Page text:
The Chancellor left it until the last day of
May 2020 to provide some further detail about the availability
of part-time furlough for those employers already claiming under the
Coronavirus Job Retention Scheme and how employers would be required to
contribute to the scheme going forward.
As expected, the first date of the pay period
for employers making contributions to furlough pay is 1 August 2020. However, those contributions are not nearly
as much as some had predicted. For August,
employers will only have to contribute national insurance and pension contributions
on furlough pay. For September, they
will also have to contribute 10% of wages (capped at £312.50) which is just one
eighth of furlough pay. When we get to
October, the employer contribution increases to 20% of wages (capped at £625)
amounting to one quarter of furlough pay.
The CJRS will then cease on 31 October 2020 and employers will be
expected to fund an employee’s entire salary from that time on.
One of the complaints about the existing CJRS
is that employers could only claim under the scheme if an employee was asked to
carry out no work at all. There was no
option to ask an employee to work, say, three days each week and claim under
the CJRS for the other two days.
However, the revised CJRS rules will permit employers to bring furloughed
staff back into work on a gradual basis from 1 July 2020 (one month earlier
than expected) whilst not losing the ability to receive some continuing
financial support from the Government.
Flexible furlough arrangements will allow staff to work any number of
days, any amount of time and on any shift pattern. For any hours worked, they will be entitled
to receive their normal rate of pay.
Employers will then be able to claim under the CJRS for any normal
working hours not worked in any week.
Employers will need to agree with employees any
new working arrangements as to hours and times of work. This can be done week by week and employers
will be required to provide details of all hours worked when claiming the CJRS
grant under the revised scheme rules. As
with the current scheme rules, any such arrangement must be confirmed in
writing – email will do. If employers
wish to re-engage their furloughed staff on reduced rates of pay, this will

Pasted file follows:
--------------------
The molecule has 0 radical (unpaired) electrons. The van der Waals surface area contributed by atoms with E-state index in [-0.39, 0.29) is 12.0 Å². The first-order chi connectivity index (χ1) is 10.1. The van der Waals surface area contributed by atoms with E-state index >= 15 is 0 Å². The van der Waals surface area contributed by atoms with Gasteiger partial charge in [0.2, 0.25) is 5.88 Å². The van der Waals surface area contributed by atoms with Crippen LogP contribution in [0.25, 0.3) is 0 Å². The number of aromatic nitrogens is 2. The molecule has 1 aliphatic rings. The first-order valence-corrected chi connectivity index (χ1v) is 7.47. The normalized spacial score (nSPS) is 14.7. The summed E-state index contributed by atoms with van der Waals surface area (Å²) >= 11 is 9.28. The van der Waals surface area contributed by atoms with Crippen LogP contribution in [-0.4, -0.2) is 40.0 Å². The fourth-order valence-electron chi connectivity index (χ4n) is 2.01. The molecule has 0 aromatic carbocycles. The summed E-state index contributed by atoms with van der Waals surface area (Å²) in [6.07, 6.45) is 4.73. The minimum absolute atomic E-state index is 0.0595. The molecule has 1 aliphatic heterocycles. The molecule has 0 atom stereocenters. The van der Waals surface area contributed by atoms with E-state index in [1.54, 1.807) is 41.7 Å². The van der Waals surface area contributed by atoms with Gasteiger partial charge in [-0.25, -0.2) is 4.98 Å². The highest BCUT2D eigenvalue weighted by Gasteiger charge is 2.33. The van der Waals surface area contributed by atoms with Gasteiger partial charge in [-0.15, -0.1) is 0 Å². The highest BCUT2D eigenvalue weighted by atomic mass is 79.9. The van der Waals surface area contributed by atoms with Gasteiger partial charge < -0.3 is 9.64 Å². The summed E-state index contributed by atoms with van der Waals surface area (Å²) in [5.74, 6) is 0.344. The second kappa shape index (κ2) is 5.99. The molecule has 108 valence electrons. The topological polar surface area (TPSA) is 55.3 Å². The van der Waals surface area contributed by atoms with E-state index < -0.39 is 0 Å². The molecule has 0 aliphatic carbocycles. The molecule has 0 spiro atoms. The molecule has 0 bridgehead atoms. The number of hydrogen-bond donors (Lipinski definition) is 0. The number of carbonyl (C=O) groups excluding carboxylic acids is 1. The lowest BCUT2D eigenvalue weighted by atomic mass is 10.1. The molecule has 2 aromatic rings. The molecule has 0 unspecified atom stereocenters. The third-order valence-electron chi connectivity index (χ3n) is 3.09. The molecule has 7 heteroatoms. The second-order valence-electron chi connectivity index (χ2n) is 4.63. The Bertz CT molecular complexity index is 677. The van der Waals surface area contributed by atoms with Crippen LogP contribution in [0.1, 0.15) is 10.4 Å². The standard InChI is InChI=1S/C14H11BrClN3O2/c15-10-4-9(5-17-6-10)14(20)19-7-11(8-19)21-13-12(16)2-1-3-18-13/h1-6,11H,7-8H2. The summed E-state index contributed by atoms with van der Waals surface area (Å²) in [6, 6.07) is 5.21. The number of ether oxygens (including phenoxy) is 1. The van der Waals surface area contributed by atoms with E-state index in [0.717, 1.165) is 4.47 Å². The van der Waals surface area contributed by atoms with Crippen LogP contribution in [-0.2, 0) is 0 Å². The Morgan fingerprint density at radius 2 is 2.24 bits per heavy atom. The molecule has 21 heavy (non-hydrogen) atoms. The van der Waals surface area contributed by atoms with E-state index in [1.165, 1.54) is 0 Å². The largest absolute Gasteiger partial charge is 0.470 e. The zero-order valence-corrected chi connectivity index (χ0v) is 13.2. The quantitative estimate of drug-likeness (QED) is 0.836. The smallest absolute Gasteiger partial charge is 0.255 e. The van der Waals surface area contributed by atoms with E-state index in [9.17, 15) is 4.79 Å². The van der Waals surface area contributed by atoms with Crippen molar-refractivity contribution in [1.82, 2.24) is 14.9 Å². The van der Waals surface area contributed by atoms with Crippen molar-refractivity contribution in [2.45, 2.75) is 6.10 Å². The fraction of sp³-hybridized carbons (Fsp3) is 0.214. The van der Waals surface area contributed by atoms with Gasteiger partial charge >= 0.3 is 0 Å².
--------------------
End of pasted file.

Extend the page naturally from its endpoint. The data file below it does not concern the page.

need to be agreed too.
The current £2,500 cap on the CJRS grant will
be reduced in proportion to the hours not worked under the revised scheme. We will find out further information on 12
June 2020 about how the flexible furlough scheme will operate and how to
However, before the Government gives us that
further information, a very important deadline will have passed. The revised scheme will only be available for
those staff who have already been furloughed for the minimum three week period
prior to 30 June 2020. That means that 10 June 2020 will be the last date when
employers can furlough members of staff for the first time. In due course, employers must also have
submitted any CJRS claims for the period up to 30 June 2020 by 31 July 2020.
What to do now:
appropriate, furlough staff for the first time by 10 June 2020 if you might
want to furlough them flexibly after 1 July 2020
how you might make use of flexible furlough, perhaps in conjunction with social
distancing arrangements if staff must return to the workplace
what changes may need to be made to terms and conditions of employment for
furloughed staff returning to work
The contents of this article are intended as guidance for readers. It can be no substitute for specific advice. Consequently we cannot accept responsibility for this information, errors or matters affected by subsequent changes in the law, or the content of any website referred to in this article. © Mundays LLP.